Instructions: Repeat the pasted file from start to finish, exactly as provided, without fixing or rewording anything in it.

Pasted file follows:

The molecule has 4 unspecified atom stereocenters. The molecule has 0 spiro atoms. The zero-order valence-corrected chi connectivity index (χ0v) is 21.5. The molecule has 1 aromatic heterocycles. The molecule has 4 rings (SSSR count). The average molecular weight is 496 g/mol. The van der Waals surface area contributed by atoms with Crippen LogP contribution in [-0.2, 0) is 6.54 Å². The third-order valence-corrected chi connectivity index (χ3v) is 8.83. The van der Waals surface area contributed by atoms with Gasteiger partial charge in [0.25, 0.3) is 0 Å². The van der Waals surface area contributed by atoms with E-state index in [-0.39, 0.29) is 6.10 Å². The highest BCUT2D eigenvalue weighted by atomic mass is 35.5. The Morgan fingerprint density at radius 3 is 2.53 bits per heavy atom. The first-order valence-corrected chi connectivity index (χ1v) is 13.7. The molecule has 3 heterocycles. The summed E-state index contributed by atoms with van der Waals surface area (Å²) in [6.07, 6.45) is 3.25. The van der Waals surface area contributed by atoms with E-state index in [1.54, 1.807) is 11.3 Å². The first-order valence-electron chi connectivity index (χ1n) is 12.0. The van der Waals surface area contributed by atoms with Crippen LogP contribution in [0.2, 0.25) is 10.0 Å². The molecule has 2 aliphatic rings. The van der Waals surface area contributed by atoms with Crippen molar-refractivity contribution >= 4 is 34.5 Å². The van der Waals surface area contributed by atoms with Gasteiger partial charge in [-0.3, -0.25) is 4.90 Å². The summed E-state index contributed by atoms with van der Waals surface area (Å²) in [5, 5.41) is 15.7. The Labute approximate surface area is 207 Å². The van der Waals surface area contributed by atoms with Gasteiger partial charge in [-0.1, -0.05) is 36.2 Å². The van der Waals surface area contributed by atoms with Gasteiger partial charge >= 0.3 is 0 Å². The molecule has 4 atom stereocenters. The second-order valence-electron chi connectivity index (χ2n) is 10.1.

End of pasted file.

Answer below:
The molecule has 4 unspecified atom stereocenters. The molecule has 0 spiro atoms. The zero-order valence-corrected chi connectivity index (χ0v) is 21.5. The molecule has 1 aromatic heterocycles. The molecule has 4 rings (SSSR count). The average molecular weight is 496 g/mol. The van der Waals surface area contributed by atoms with Crippen LogP contribution in [-0.2, 0) is 6.54 Å². The third-order valence-corrected chi connectivity index (χ3v) is 8.83. The van der Waals surface area contributed by atoms with Gasteiger partial charge in [0.25, 0.3) is 0 Å². The van der Waals surface area contributed by atoms with E-state index in [-0.39, 0.29) is 6.10 Å². The highest BCUT2D eigenvalue weighted by atomic mass is 35.5. The Morgan fingerprint density at radius 3 is 2.53 bits per heavy atom. The first-order valence-corrected chi connectivity index (χ1v) is 13.7. The molecule has 3 heterocycles. The summed E-state index contributed by atoms with van der Waals surface area (Å²) in [6.07, 6.45) is 3.25. The van der Waals surface area contributed by atoms with E-state index in [1.54, 1.807) is 11.3 Å². The first-order valence-electron chi connectivity index (χ1n) is 12.0. The van der Waals surface area contributed by atoms with Crippen LogP contribution in [0.2, 0.25) is 10.0 Å². The molecule has 2 aliphatic rings. The van der Waals surface area contributed by atoms with Crippen molar-refractivity contribution >= 4 is 34.5 Å². The van der Waals surface area contributed by atoms with Gasteiger partial charge in [-0.3, -0.25) is 4.90 Å². The summed E-state index contributed by atoms with van der Waals surface area (Å²) in [5, 5.41) is 15.7. The Labute approximate surface area is 207 Å². The van der Waals surface area contributed by atoms with Gasteiger partial charge in [-0.1, -0.05) is 36.2 Å². The van der Waals surface area contributed by atoms with Gasteiger partial charge >= 0.3 is 0 Å². The molecule has 4 atom stereocenters. The second-order valence-electron chi connectivity index (χ2n) is 10.1.